The optical microscope, often referred to as the “light optical microscope,” often used for analysis in biology, uses visible light and a system of lenses to magnify images of small samples. On the other hand, a fluorescence microscope uses a much higher intensity light source that excites a fluorescent species in a sample of interest. The fluorescence microscope is an enhanced version of the optical microscope with various fluorescent biomarkers.
Recent advancements in such fluorescence microscopy have allowed for live imaging of the details of a structure, and through this, obtaining various physiological parameters in these structures, such as pH, reactive oxygen species, and temperature.
Real-time temperature monitoring inside living organisms provides a direct measure of their biological activities. However, it is challenging to reduce the size of biocompatible thermometers down to submicrometer, despite their potential applications for the thermal imaging of sub tissue structures with single-cell resolution.
In collaboration with other international partners, scientists from the Osaka City University have developed a reliable and precise microscope-based thermometer that works in live, microscopic animals based on quantum technology, specifically, detecting temperature-dependent properties of quantum spins in fluorescent nanodiamonds.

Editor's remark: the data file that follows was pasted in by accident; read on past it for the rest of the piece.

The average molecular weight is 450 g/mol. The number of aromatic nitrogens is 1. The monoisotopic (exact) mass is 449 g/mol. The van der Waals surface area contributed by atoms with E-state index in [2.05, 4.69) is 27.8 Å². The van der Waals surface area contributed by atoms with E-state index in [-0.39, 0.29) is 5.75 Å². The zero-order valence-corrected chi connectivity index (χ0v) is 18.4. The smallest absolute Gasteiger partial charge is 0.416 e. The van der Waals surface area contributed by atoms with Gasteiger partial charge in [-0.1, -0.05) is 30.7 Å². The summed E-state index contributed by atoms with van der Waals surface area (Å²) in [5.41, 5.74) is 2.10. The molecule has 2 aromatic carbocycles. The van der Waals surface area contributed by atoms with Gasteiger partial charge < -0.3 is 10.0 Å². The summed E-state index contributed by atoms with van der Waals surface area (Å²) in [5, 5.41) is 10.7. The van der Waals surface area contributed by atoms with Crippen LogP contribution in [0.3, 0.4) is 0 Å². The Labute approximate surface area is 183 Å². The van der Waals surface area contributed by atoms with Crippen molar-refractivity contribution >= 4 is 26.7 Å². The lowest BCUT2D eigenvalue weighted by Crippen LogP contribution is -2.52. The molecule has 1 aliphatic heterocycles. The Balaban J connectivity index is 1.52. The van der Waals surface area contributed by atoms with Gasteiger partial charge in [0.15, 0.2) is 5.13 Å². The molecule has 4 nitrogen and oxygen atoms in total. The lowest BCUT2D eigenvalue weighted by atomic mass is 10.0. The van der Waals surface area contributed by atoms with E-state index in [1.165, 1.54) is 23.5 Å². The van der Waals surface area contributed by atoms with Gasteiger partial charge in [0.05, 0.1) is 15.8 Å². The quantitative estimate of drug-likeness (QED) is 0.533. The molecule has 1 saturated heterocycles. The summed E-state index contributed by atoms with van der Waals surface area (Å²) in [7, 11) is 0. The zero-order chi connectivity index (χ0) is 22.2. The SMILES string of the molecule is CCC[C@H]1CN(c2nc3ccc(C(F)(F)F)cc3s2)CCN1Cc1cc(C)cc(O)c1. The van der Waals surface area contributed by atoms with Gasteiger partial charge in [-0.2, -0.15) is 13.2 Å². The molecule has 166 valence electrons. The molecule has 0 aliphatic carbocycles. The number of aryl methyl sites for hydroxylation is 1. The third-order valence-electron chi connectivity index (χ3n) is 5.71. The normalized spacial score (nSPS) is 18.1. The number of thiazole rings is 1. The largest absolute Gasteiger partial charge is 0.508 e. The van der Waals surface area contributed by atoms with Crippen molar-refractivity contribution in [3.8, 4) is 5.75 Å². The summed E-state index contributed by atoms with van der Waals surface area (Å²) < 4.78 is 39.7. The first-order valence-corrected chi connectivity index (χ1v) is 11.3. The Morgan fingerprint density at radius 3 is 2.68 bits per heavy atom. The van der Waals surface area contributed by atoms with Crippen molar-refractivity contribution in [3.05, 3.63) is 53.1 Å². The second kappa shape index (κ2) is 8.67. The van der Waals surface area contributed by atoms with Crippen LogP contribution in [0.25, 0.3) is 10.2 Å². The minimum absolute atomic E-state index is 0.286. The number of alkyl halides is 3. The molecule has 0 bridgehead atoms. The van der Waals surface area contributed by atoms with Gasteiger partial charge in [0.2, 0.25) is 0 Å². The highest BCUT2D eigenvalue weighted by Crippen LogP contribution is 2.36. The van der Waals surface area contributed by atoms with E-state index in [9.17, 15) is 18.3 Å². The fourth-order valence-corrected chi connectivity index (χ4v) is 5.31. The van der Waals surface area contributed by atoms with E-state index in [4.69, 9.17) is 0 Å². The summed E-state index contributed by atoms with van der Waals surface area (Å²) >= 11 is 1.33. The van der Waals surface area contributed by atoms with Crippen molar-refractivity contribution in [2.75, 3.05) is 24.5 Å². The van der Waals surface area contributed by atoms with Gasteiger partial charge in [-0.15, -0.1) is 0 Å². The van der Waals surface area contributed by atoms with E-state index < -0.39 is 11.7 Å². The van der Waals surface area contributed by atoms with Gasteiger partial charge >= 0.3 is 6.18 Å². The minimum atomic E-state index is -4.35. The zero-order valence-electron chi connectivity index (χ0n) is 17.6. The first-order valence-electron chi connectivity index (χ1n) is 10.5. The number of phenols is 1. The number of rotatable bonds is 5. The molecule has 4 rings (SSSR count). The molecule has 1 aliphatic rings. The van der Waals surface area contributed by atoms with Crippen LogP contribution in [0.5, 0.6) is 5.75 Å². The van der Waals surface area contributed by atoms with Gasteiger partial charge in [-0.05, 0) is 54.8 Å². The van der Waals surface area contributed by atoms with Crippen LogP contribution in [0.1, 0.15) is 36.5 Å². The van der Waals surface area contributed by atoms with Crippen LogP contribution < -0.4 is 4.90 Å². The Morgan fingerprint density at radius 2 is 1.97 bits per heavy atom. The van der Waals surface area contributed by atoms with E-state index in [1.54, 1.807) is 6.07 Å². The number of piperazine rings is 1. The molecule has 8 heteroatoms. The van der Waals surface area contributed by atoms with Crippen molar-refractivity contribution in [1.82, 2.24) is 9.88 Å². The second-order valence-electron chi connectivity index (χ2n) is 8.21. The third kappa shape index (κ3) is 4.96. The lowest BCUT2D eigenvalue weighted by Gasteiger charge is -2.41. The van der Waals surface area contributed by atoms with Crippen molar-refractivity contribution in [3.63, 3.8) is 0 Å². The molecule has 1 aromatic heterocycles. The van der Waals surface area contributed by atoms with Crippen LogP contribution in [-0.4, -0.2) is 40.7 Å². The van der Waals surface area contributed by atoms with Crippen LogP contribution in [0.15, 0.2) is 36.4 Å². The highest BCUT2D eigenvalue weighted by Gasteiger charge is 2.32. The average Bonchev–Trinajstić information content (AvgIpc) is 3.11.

Using this quantum nanothermometer based on optically accessible electron spins in nanodiamonds, scientists demonstrated real-time temperature monitoring inside Caenorhabditis elegans worms.
To do so, they decorated the surface of the nanodiamonds with polymer structures and injected them into C. elegans nematode worms. They aimed to determine the base “healthy” temperature of the worms.
Once inside, the nanodiamonds moved quickly, but the team’s novel quantum thermometry algorithm successfully tracked them and steadily measured the temperature. Fever was induced within the worms by stimulating their mitochondria with pharmacological treatment. The team’s quantum thermometer successfully observed a temperature increase in the worms.
Masazumi Fujiwara, a lecturer at the Department of Science at Osaka City University, said, “It was fascinating to see quantum technology work so well in live animals, and I never imagined the temperature of tiny worms less than 1 mm in size could deviate from the norm and develop into a fever. Our results are an important milestone that will guide the future direction of quantum sensing as it shows how it contributes to biology.”
- Masazumi Fujiwara et al. Real-time nanodiamond thermometry probing in vivo thermogenic responses. DOI: 10.1126/sciadv.aba9636